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Quantum Numbers and Electron Configurations

Example: Quantum Numbers and Electron Configurations

What is the electron configuration and orbital diagram for a phosphorus atom? What are the four quantum numbers for the last electron added?


The atomic number of phosphorus is 15. Thus, a phosphorus atom contains 15 electrons. The order of filling of the energy levels is 1s, 2s, 2p, 3s, 3p, 4s, . . . The 15 electrons of the phosphorus atom will fill up to the 3p orbital, which will contain three electrons:

This figure provides the electron configuration 1 s superscript 2 2 s superscript 2 2 p superscript 6 3 s superscript 2 3 p superscript 3. It includes a diagram with two individual squares followed by 3 connected squares, a single square, and another connected group of 3 squares all in a single row. The first square is labeled below as, “1 s.” The second is similarly labeled, “2 s.” The first group of connected squares is labeled below as, “2 p.” The square that follows is labeled, “3 s,” and the final group of three squares is labeled, “3 p.” All squares except the last group of three squares has a pair of half arrows: one pointing up and the other down. Each of the squares in the last group of 3 contains a single upward pointing arrow.

The last electron added is a 3p electron. Therefore, n = 3 and, for a p-type orbital, l = 1. The ml value could be –1, 0, or +1. The three p orbitals are degenerate, so any of these ml values is correct. For unpaired electrons, convention assigns the value of \(+\phantom{\rule{0.2em}{0ex}}\frac{1}{2}\) for the spin quantum number; thus, \({m}_{s}=+\frac{1}{2}.\)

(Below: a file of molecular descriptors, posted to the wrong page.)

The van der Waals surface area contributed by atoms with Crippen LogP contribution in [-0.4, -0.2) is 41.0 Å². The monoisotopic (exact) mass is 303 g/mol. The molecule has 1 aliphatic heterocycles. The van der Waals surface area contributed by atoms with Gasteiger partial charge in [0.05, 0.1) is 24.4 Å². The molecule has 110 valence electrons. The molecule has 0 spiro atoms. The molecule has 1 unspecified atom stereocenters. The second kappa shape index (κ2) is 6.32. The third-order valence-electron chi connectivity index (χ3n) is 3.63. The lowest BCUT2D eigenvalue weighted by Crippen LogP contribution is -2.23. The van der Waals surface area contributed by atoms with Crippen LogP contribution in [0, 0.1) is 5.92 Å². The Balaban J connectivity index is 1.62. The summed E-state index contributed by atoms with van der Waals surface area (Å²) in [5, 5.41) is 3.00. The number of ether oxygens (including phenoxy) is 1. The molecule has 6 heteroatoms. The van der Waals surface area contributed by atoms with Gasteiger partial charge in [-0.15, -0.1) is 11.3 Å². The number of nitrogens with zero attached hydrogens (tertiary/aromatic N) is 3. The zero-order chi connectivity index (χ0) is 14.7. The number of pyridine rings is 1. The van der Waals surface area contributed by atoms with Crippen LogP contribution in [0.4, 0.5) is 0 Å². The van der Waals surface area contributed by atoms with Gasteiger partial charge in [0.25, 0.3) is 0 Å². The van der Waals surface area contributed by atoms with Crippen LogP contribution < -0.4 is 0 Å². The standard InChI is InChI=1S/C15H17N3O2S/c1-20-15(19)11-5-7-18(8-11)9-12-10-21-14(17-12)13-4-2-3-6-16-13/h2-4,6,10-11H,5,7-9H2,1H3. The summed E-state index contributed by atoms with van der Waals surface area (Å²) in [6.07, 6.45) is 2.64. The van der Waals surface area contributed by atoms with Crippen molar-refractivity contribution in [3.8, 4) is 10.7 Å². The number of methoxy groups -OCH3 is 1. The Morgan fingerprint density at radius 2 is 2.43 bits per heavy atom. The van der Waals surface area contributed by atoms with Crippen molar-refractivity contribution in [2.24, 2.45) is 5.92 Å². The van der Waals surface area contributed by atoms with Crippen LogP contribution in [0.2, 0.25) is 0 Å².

The periodic table can be a powerful tool in predicting the electron configuration of an element. However, we do find exceptions to the order of filling of orbitals that are shown in the previous lesson. For instance, the electron configurations (shown in the previous lesson) of the transition metals chromium (Cr; atomic number 24) and copper (Cu; atomic number 29), among others, are not those we would expect. In general, such exceptions involve subshells with very similar energy, and small effects can lead to changes in the order of filling.

In the case of Cr and Cu, we find that half-filled and completely filled subshells apparently represent conditions of preferred stability. This stability is such that an electron shifts from the 4s into the 3d orbital to gain the extra stability of a half-filled 3d subshell (in Cr) or a filled 3d subshell (in Cu). Other exceptions also occur. For example, niobium (Nb, atomic number 41) is predicted to have the electron configuration [Kr]5s24d3.

Experimentally, we observe that its ground-state electron configuration is actually [Kr]5s14d4. We can rationalize this observation by saying that the electron–electron repulsions experienced by pairing the electrons in the 5s orbital are larger than the gap in energy between the 5s and 4d orbitals. There is no simple method to predict the exceptions for atoms where the magnitude of the repulsions between electrons is greater than the small differences in energy between subshells.

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